In her book, Wars I Have Seen, Gertrude Stein writes about the experience of the home front while living in France during World War II. Writing about her earlier years she notes, “During these years there was no war and if there was it was not any war of mine.”
We are fast approaching the 10-year anniversary of the attacks on the World Trade Center. For the majority of this decade we have been at war. These are our wars. The news of these wars has vanished from the front-page headlines eclipsed by pressing issues on the home front. For most of us the wars did not dramatically impact our lives. This series looks at life on the home front but references the wars in Iraq and Afghanistan. We have yet to fully realize the impact of soldiers returning home from a combat zone as they attempt to reintegrate back into society. We will no longer be able to keep the clean separation between home front and war front.
Stein continues, “Of course there are a good many times when there is no war just as there are a good many times when there is a war. And when there is no war, well just now I cannot remember just how it is when there is no war.”
Keep Your Chin Up
My mother has been a frequent subject of mine throughout the years. I was with her for the last weeks of her life and when she took her last breath. As she lay dying, in a morphine-laced state, she called out for her mother. She had one foot in this world and one foot in the next. I asked her questions about her experience. She recalled waiting to board a boat but they wouldn’t let her board. She was turned away. Why did they turn you away I asked? My children, she replied.
My mother was a force growing up. She was the glue that held the family together. She was strong, a fighter she liked to say. But this disease knocked her out. It was hard to watch her lose her strength, her body weight and ultimately her will.
In the months that followed, I cleared out her home and sifted through the remnants of her life. Her papers and belongings were sorted, donated, or tossed. What remained was the empty apartment, a shell of all the life and events that had transpired within its walls. A home is more than a shelter or a roof over our heads. It is the culmination of all the life lived within.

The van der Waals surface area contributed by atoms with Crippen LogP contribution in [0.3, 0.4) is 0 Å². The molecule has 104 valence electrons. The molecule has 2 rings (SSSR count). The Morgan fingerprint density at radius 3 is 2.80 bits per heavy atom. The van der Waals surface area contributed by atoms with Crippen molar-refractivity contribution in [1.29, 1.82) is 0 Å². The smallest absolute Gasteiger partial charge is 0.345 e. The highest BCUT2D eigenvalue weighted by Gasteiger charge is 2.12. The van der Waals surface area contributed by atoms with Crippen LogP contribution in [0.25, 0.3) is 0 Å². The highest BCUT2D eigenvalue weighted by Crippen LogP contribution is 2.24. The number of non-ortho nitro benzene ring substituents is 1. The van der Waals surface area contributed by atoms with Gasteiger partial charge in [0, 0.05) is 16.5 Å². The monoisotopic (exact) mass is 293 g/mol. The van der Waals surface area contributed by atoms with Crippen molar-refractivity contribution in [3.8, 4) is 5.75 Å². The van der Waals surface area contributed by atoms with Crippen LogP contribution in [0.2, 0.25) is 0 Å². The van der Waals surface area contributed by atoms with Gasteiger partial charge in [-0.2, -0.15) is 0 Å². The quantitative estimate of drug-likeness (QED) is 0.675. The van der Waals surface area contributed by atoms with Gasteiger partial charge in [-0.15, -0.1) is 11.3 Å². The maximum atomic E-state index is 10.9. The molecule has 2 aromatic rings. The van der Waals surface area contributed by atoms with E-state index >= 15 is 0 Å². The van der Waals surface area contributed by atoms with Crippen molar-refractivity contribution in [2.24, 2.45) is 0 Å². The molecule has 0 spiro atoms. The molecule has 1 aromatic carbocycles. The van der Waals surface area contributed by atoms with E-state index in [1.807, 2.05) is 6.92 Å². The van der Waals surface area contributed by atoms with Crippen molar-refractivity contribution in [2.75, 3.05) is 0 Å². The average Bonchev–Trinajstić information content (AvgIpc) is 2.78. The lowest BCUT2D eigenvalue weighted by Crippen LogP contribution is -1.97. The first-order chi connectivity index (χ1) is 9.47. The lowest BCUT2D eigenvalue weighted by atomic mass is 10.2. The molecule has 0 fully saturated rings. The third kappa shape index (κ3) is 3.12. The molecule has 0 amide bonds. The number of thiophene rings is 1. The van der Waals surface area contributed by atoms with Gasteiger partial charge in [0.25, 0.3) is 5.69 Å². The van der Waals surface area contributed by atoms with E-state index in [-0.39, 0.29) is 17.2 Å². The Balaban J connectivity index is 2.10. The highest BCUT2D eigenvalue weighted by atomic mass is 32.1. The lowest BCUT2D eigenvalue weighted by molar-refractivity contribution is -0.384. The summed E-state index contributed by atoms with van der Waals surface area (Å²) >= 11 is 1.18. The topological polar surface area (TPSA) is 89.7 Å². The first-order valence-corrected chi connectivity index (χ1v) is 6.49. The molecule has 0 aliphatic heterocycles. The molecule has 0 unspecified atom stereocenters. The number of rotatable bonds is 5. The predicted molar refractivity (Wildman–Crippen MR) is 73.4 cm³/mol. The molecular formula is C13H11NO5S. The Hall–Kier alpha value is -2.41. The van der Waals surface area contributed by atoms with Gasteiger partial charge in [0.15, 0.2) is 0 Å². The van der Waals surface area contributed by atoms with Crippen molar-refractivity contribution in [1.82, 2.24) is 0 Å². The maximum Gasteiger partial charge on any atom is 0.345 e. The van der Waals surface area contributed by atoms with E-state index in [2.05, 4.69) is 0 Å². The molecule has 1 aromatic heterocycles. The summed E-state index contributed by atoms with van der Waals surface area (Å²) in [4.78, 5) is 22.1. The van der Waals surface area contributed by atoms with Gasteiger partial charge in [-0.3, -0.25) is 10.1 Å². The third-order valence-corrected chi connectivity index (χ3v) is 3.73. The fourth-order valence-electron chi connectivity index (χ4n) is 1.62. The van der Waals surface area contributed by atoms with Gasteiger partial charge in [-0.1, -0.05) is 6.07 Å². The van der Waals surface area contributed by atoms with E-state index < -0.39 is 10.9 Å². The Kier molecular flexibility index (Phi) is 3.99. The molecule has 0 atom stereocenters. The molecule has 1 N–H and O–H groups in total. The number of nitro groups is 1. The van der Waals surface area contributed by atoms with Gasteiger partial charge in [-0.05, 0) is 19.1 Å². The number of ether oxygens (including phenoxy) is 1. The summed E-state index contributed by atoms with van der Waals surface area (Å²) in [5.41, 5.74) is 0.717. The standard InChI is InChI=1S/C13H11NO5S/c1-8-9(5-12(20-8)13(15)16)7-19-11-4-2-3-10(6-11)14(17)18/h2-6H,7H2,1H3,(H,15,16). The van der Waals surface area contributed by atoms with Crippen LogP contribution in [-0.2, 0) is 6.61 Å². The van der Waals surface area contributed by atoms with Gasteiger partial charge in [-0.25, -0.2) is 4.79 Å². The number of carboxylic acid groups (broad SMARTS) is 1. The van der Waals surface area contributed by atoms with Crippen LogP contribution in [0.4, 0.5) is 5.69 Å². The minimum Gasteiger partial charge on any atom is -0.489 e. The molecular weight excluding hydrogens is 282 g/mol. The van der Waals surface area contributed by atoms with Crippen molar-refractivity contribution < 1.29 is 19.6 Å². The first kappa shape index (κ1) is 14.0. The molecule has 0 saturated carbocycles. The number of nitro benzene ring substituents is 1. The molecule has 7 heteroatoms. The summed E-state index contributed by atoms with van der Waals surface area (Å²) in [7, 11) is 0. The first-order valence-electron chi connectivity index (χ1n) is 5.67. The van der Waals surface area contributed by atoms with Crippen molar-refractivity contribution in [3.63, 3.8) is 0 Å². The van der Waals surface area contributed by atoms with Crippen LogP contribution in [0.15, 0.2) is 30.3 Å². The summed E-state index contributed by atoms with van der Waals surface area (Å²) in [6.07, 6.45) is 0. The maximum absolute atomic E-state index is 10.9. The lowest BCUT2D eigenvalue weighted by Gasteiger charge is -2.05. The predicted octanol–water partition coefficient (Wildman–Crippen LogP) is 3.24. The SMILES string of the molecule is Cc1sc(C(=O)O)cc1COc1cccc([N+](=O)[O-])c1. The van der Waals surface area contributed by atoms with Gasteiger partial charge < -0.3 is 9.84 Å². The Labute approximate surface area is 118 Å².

I replayed voice messages that remained on my phone. She always ended every conversation with the catch phrase “Keep your chin up.” It didn’t matter whether I needed cheering up or encouragement or if everything was going well. My brother and I joked about it and wondered about her curious turn of phrase. But hearing that expression after she passed, those words took on new meaning.
This selection of images is a subset of a larger body of work including additional portraits, family photos, handwritten recipes, notes, medical records and birthday cards.
“Every person passing through this life will unknowingly leave something and take something away. Most of this “something” cannot be seen or heard or numbered or scientifically detected or counted. It’s what we leave in the minds of other people and what they leave in ours. Memory. The census doesn’t count it. Nothing counts without it.” ? Robert Fulghum
Cynthia Bittenfield pursues projects that shed light on the human cost of war whether dealing with the issue of post-traumatic stress, revisiting battlefields and sites of atrocity, or documenting life on the home front. The discovery of her father’s wartime scrapbook after he died started her in this new direction. The photo album and family archive has also figured prominently in her latest portrait project, an homage to her mother’s life and death.
She has exhibited both nationally and internationally. Recently, her work was featured in The Distance Between You and Me, Freies Museum, Berlin, Germany, War and Peace, Darkroom Gallery, Essex Junction, VT. She assisted Krzysztof Wodiczko on his Veteran's Flame Project, which was a part of Creative Time’s Plot 9, on Governor's Island, NY and presented at the 23rd Annual National Conference on Liberal Arts and the Education of Artists, Visions of War: the arts represent conflict, at the School of Visual Arts, NY. Bittenfield has attended residencies at the Kala Arts Center in Berkeley, the Vermont Studio Center, Picture Berlin, and the Wassaic Project in New York. She was awarded a grant from the Puffin Foundation and the School of Visual Arts, New York, where she received her MFA in Photography, Video and Related Media. Her website is: www.cynthiabittenfield.com. She lives and works in New York City and is currently on the board of Baxter St/Camera Club of New York.
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